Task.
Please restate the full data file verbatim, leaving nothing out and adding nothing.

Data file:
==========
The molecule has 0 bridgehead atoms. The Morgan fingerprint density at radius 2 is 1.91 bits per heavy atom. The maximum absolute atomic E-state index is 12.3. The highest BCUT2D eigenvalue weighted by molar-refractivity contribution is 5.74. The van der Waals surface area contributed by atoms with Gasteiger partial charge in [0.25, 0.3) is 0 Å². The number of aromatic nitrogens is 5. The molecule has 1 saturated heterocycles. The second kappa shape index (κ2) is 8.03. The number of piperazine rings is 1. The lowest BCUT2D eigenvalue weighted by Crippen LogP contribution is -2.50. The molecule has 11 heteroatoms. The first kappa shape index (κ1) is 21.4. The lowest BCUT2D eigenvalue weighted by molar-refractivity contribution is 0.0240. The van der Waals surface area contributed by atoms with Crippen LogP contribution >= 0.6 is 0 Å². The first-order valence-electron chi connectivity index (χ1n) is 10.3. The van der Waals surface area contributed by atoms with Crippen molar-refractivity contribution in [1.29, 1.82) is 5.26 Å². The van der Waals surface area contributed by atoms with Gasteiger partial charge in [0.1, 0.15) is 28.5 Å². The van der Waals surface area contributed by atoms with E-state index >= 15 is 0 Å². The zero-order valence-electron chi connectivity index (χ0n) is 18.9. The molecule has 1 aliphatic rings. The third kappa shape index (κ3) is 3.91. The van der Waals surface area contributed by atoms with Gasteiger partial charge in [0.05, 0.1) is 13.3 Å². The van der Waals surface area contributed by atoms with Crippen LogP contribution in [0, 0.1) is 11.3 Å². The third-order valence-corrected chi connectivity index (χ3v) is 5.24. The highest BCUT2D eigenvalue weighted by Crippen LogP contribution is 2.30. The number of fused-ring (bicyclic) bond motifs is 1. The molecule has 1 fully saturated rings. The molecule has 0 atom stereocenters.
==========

The molecule has 0 bridgehead atoms. The Morgan fingerprint density at radius 2 is 1.91 bits per heavy atom. The maximum absolute atomic E-state index is 12.3. The highest BCUT2D eigenvalue weighted by molar-refractivity contribution is 5.74. The van der Waals surface area contributed by atoms with Gasteiger partial charge in [0.25, 0.3) is 0 Å². The number of aromatic nitrogens is 5. The molecule has 1 saturated heterocycles. The second kappa shape index (κ2) is 8.03. The number of piperazine rings is 1. The lowest BCUT2D eigenvalue weighted by Crippen LogP contribution is -2.50. The molecule has 11 heteroatoms. The first kappa shape index (κ1) is 21.4. The lowest BCUT2D eigenvalue weighted by molar-refractivity contribution is 0.0240. The van der Waals surface area contributed by atoms with Crippen LogP contribution >= 0.6 is 0 Å². The first-order valence-electron chi connectivity index (χ1n) is 10.3. The van der Waals surface area contributed by atoms with Crippen molar-refractivity contribution in [1.29, 1.82) is 5.26 Å². The van der Waals surface area contributed by atoms with Gasteiger partial charge in [0.1, 0.15) is 28.5 Å². The van der Waals surface area contributed by atoms with E-state index >= 15 is 0 Å². The zero-order valence-electron chi connectivity index (χ0n) is 18.9. The molecule has 1 aliphatic rings. The third kappa shape index (κ3) is 3.91. The van der Waals surface area contributed by atoms with Gasteiger partial charge in [0.05, 0.1) is 13.3 Å². The van der Waals surface area contributed by atoms with Crippen LogP contribution in [0, 0.1) is 11.3 Å². The third-order valence-corrected chi connectivity index (χ3v) is 5.24. The highest BCUT2D eigenvalue weighted by Crippen LogP contribution is 2.30. The number of fused-ring (bicyclic) bond motifs is 1. The molecule has 1 fully saturated rings. The molecule has 0 atom stereocenters.